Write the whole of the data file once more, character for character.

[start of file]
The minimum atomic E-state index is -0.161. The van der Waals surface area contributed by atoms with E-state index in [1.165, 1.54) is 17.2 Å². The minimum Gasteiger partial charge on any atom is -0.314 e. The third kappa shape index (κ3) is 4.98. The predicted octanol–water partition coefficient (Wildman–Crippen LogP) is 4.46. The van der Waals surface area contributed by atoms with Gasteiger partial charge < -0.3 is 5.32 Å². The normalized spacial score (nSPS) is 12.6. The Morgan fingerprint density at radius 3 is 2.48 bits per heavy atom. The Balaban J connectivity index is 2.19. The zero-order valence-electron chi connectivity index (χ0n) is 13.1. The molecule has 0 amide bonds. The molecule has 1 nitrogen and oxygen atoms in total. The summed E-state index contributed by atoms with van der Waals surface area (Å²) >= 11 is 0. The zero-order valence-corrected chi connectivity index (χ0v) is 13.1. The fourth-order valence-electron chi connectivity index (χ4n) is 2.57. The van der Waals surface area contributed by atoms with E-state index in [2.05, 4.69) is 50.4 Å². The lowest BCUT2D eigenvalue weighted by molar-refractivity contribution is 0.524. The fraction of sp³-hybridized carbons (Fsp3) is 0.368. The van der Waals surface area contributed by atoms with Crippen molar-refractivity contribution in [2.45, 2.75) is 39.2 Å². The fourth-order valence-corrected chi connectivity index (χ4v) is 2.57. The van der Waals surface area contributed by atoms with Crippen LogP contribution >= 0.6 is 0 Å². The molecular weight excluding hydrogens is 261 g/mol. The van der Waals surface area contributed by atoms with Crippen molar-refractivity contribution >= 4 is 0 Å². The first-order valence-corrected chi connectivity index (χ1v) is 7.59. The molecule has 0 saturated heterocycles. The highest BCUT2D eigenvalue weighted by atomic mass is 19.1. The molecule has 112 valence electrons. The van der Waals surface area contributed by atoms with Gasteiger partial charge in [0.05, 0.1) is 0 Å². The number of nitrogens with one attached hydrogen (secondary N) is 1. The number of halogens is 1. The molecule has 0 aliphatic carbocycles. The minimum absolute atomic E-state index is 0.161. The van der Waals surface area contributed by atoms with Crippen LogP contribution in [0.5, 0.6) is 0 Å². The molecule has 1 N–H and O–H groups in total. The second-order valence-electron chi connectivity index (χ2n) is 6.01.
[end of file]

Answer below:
The minimum atomic E-state index is -0.161. The van der Waals surface area contributed by atoms with E-state index in [1.165, 1.54) is 17.2 Å². The minimum Gasteiger partial charge on any atom is -0.314 e. The third kappa shape index (κ3) is 4.98. The predicted octanol–water partition coefficient (Wildman–Crippen LogP) is 4.46. The van der Waals surface area contributed by atoms with Gasteiger partial charge < -0.3 is 5.32 Å². The normalized spacial score (nSPS) is 12.6. The Morgan fingerprint density at radius 3 is 2.48 bits per heavy atom. The Balaban J connectivity index is 2.19. The zero-order valence-electron chi connectivity index (χ0n) is 13.1. The molecule has 0 amide bonds. The molecule has 1 nitrogen and oxygen atoms in total. The summed E-state index contributed by atoms with van der Waals surface area (Å²) >= 11 is 0. The zero-order valence-corrected chi connectivity index (χ0v) is 13.1. The fourth-order valence-electron chi connectivity index (χ4n) is 2.57. The van der Waals surface area contributed by atoms with E-state index in [2.05, 4.69) is 50.4 Å². The lowest BCUT2D eigenvalue weighted by molar-refractivity contribution is 0.524. The fraction of sp³-hybridized carbons (Fsp3) is 0.368. The van der Waals surface area contributed by atoms with Crippen molar-refractivity contribution in [2.45, 2.75) is 39.2 Å². The fourth-order valence-corrected chi connectivity index (χ4v) is 2.57. The van der Waals surface area contributed by atoms with Crippen LogP contribution >= 0.6 is 0 Å². The molecular weight excluding hydrogens is 261 g/mol. The van der Waals surface area contributed by atoms with Crippen molar-refractivity contribution >= 4 is 0 Å². The first-order valence-corrected chi connectivity index (χ1v) is 7.59. The molecule has 0 saturated heterocycles. The highest BCUT2D eigenvalue weighted by atomic mass is 19.1. The molecule has 112 valence electrons. The van der Waals surface area contributed by atoms with Gasteiger partial charge in [0.05, 0.1) is 0 Å². The number of nitrogens with one attached hydrogen (secondary N) is 1. The number of halogens is 1. The molecule has 0 aliphatic carbocycles. The minimum absolute atomic E-state index is 0.161. The van der Waals surface area contributed by atoms with Crippen LogP contribution in [0.5, 0.6) is 0 Å². The molecule has 1 N–H and O–H groups in total. The second-order valence-electron chi connectivity index (χ2n) is 6.01.